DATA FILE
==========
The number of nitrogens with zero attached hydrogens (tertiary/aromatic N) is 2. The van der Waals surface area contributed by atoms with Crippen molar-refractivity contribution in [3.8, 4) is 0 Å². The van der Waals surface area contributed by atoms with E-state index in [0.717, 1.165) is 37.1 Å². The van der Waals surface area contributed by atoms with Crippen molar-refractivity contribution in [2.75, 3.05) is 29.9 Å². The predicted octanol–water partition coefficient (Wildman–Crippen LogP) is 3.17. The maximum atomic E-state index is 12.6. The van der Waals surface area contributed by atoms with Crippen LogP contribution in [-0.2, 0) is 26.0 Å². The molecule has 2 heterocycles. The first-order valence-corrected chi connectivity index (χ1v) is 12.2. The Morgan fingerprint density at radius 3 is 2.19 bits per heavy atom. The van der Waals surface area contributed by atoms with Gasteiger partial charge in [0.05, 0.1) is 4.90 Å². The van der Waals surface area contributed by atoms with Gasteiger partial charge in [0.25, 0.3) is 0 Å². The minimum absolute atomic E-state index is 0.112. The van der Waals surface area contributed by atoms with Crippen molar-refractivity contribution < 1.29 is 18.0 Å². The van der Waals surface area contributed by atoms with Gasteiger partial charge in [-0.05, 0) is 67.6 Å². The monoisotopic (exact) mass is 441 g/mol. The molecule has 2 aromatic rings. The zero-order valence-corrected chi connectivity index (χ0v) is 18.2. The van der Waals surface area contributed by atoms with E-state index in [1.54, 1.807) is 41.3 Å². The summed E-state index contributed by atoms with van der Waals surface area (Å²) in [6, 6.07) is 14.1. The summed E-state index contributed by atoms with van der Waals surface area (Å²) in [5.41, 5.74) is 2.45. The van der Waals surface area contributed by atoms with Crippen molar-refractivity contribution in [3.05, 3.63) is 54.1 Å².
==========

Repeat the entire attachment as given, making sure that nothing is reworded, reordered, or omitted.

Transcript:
The number of nitrogens with zero attached hydrogens (tertiary/aromatic N) is 2. The van der Waals surface area contributed by atoms with Crippen molar-refractivity contribution in [3.8, 4) is 0 Å². The van der Waals surface area contributed by atoms with E-state index in [0.717, 1.165) is 37.1 Å². The van der Waals surface area contributed by atoms with Crippen molar-refractivity contribution in [2.75, 3.05) is 29.9 Å². The predicted octanol–water partition coefficient (Wildman–Crippen LogP) is 3.17. The maximum atomic E-state index is 12.6. The van der Waals surface area contributed by atoms with Crippen LogP contribution in [-0.2, 0) is 26.0 Å². The molecule has 2 heterocycles. The first-order valence-corrected chi connectivity index (χ1v) is 12.2. The Morgan fingerprint density at radius 3 is 2.19 bits per heavy atom. The van der Waals surface area contributed by atoms with Gasteiger partial charge in [0.05, 0.1) is 4.90 Å². The van der Waals surface area contributed by atoms with Gasteiger partial charge in [0.25, 0.3) is 0 Å². The minimum absolute atomic E-state index is 0.112. The van der Waals surface area contributed by atoms with Crippen molar-refractivity contribution < 1.29 is 18.0 Å². The van der Waals surface area contributed by atoms with Gasteiger partial charge in [-0.05, 0) is 67.6 Å². The monoisotopic (exact) mass is 441 g/mol. The molecule has 2 aromatic rings. The zero-order valence-corrected chi connectivity index (χ0v) is 18.2. The van der Waals surface area contributed by atoms with E-state index in [1.54, 1.807) is 41.3 Å². The summed E-state index contributed by atoms with van der Waals surface area (Å²) in [6, 6.07) is 14.1. The summed E-state index contributed by atoms with van der Waals surface area (Å²) in [5.41, 5.74) is 2.45. The van der Waals surface area contributed by atoms with Crippen molar-refractivity contribution in [3.05, 3.63) is 54.1 Å².